I let my dough settle in the refrigerator overnight, which I hope is okay considering that Dorie said the dough would be very soft. An overnight chill was probably better for my dough anyway because my apartment tends to get very warm very quickly. I just eyeballed the dough’s thickness when I rolled it out. The first cookies I punched out ended up slightly thicker than the last ones.

The end result? These cookies were pretty tasty! I made sandwich cookies from the thinner ones with Nutella in the middle per the bonne idee.

Speculoo Nutella sandwich cookie!

As for the thicker cookies, I left some plain and decorated some with a schmear of Nutella. I used a star cookie cutter for the “pretty” photos, like the one up top. But, for fun, I also made bone shaped cookies

Speculoo bones!

and a doggie shaped cookie for my toddler nieces!

Doggie speculoo!

This recipe can be found in Dorie Greenspan’s Around My French Table: More Than 300 Recipes from My Home to Yours. While you’re at it, take a look at the other French Fridays with Dorie posts for this week!

ffwD–Caramel-topped Semolina Cake


HAPPY BLACK FRIDAY! If you’re reading this, then you must be on your way to a sale, coming back from a sale or waiting in line to pay for your sale items! Or, you could be like me and you’re doing your Black Friday shopping online/having others get things for you while they’re out. Yeah, I’m that girl.

Anyway, for my final November ffwD recipe, I chose the caramel-topped semolina cake. End with the sweet stuff, right? This recipe piqued my interest because I’m not too familiar with Cream of Wheat. I admit I’ve never actually tasted it. I was an oatmeal girl growing up. Still am.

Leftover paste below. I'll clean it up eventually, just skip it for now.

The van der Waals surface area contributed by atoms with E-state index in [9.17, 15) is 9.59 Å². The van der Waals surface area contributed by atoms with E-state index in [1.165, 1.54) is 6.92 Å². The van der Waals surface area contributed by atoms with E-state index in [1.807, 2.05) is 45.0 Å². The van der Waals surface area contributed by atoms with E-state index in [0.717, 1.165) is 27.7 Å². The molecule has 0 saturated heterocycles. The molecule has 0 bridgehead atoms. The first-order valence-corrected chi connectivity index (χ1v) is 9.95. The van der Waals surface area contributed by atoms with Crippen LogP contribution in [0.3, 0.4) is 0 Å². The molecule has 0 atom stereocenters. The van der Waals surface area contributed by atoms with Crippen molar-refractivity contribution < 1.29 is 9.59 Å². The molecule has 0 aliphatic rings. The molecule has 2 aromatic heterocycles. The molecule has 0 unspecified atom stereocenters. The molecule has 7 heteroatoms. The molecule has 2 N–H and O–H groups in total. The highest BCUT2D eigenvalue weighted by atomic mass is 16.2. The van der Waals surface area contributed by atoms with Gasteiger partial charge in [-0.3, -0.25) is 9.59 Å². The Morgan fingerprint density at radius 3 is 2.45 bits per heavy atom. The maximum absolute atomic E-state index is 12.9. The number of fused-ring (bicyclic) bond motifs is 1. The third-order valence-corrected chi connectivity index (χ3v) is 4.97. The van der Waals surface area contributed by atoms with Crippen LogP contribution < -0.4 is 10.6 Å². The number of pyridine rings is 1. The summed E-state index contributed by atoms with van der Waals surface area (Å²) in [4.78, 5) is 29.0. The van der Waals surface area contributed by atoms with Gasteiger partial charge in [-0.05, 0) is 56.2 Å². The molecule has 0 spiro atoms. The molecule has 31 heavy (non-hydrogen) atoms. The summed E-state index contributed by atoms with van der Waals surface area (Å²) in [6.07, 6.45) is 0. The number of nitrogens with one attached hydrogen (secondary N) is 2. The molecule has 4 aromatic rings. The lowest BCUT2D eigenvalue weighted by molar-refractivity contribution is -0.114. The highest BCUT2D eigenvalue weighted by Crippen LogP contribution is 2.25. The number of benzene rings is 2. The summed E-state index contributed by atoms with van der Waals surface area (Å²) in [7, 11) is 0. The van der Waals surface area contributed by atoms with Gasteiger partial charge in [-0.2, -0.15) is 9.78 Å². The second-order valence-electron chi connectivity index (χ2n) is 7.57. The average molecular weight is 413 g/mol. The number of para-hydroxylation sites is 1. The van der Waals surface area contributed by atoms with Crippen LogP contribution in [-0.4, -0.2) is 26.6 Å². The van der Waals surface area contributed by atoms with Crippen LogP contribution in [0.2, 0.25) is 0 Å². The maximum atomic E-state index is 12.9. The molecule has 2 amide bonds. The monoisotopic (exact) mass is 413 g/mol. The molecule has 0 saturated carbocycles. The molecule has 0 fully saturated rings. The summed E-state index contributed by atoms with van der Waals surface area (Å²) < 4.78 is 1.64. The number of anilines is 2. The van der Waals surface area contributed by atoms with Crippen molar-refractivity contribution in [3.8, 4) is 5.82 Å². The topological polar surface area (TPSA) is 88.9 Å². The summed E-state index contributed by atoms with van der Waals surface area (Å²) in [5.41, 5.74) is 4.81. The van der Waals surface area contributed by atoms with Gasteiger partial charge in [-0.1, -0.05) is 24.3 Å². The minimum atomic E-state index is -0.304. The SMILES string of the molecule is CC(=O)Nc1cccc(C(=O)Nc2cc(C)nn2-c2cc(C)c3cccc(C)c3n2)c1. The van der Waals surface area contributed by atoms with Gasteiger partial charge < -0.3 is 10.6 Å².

So, of course when I went to the store to buy semolina or Cream of Wheat, there were nothing but “family-size” boxes for entire families. Seeing as I’m a single gal and was unsure whether I’d like Cream of Wheat, I thought the best option would be to buy the smallest box of single-serving packets I could find.

This posed another dilemma: to purchase original or flavored Cream of Wheat. Since I didn’t know how Cream of Wheat would taste, I was on the fence. Unflavored is just that, unflavored and thus, no motivation for me to eat it later. Brown sugar flavor would possibly entice me to make a bowl for breakfast, but how would this affect the cake, which is the primary purpose for the purchase. In the end, I decided to get the brown sugar flavored variety so I could at least try and eat it for breakfast. Plus, I’ve seen pictures of plain Cream of Wheat with butter on it, and it kind of made me gag a little.

Preparing the batter was a bit perplexing because I had many things on my mind. While I was waiting for the Cream of Wheat to thicken, I was puzzled as to how thick it was supposed to be. I was distracted by the warm brown sugar smell being emitted. I was worried about whether this cake would flip out of the pan as my metal cake pans have all seemed to go yucky on me all at the same time and I was reduced to using a glass 9-inch pie plate.